This book compares the formal education of the majority of girls in Britain and Ireland in the nineteenth century. Previous books about ‘Britain’ invariably focus on England, and such ‘British’ studies tend not to include Ireland despite its incorporation into the Union in 1801. The Schooling of Girls in Britain and Ireland, 1800-1900 presents a comparative synthesis of the schooling of working and middle-class girls in the Victorian period, with the emphasis on the interaction of gender, social class, religion and nationality across the UK. It reveals similarities as well as differences between both the social classes and the constituent parts of the Union, including strikingly similar concerns about whether working-class girls could fulfill their domestic responsibilities. What they had in common with middle-class girls was that they were to be educated for the good of others. This study shows how middle-class women used educational reform to carve a public role for themselves on the basis of a domesticated life for their lower class ‘sisters’, confirming that Victorian feminism was both empowering and constraining by reinforcing conventional gender stereotypes.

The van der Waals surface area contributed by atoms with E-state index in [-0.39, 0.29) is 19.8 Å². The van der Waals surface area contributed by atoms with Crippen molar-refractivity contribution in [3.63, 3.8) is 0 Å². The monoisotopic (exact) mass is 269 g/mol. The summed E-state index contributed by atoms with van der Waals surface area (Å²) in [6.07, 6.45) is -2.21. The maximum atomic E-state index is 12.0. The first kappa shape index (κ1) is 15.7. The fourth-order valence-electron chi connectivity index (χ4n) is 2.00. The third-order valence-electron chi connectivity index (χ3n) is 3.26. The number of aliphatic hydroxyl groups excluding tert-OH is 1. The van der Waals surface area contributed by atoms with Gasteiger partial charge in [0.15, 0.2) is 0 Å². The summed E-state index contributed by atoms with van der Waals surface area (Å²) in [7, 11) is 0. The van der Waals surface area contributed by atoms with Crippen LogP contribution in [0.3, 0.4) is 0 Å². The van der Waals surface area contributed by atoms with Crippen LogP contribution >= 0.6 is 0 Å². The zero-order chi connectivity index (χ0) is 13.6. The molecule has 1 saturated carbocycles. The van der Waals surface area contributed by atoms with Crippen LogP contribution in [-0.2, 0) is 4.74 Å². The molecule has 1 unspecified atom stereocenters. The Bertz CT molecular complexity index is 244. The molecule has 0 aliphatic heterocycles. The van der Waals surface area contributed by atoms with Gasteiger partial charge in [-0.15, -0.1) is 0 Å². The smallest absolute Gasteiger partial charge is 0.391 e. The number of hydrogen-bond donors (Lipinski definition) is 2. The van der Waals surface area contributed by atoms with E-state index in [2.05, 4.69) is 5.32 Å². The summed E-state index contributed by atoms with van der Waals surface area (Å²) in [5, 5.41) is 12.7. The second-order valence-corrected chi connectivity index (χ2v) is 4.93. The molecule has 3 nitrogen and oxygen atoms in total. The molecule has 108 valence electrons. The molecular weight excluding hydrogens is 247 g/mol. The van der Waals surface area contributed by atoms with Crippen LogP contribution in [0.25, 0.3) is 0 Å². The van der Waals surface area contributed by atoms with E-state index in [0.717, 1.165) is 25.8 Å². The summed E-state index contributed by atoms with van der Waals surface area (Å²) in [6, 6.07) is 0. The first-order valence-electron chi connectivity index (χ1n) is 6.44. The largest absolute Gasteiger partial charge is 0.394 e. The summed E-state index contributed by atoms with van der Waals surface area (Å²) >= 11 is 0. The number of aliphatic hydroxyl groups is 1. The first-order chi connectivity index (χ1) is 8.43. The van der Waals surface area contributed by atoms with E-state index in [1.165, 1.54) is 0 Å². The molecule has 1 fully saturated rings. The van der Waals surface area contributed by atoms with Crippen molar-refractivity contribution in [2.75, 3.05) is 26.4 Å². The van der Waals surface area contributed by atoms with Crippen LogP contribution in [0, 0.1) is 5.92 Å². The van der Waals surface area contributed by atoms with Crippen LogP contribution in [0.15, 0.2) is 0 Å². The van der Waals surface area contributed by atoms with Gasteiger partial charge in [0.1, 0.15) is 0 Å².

The History Of Education In Japan 1600 2000

Author: Masashi Tsujimoto
Publisher: Routledge
ISBN: 1317295749
Size: 50.28 MB
Format: PDF, Kindle
View: 7110
Download and Read
As one of the most rapid and earliest nations to achieve "Western modernisation", much of Japan’s success stems from its fruitful literacy history during the Tokugawa shogunate as well as later influences from Western educational ideals and consequent economic and democratic conflicts in Japan. This book seeks to enlighten readers on how education and schooling contributed to Japan’s particular process of modernisation and industrialisation. These historical insights can be applied to crises in formal and systemised education today, and form the basis of potential solutions to controversies faced by formal education in Japan and other nation-states. A book that bridges the international information gap in Japan’s history of education will be immensely valuable to historians of both international and Japanese education.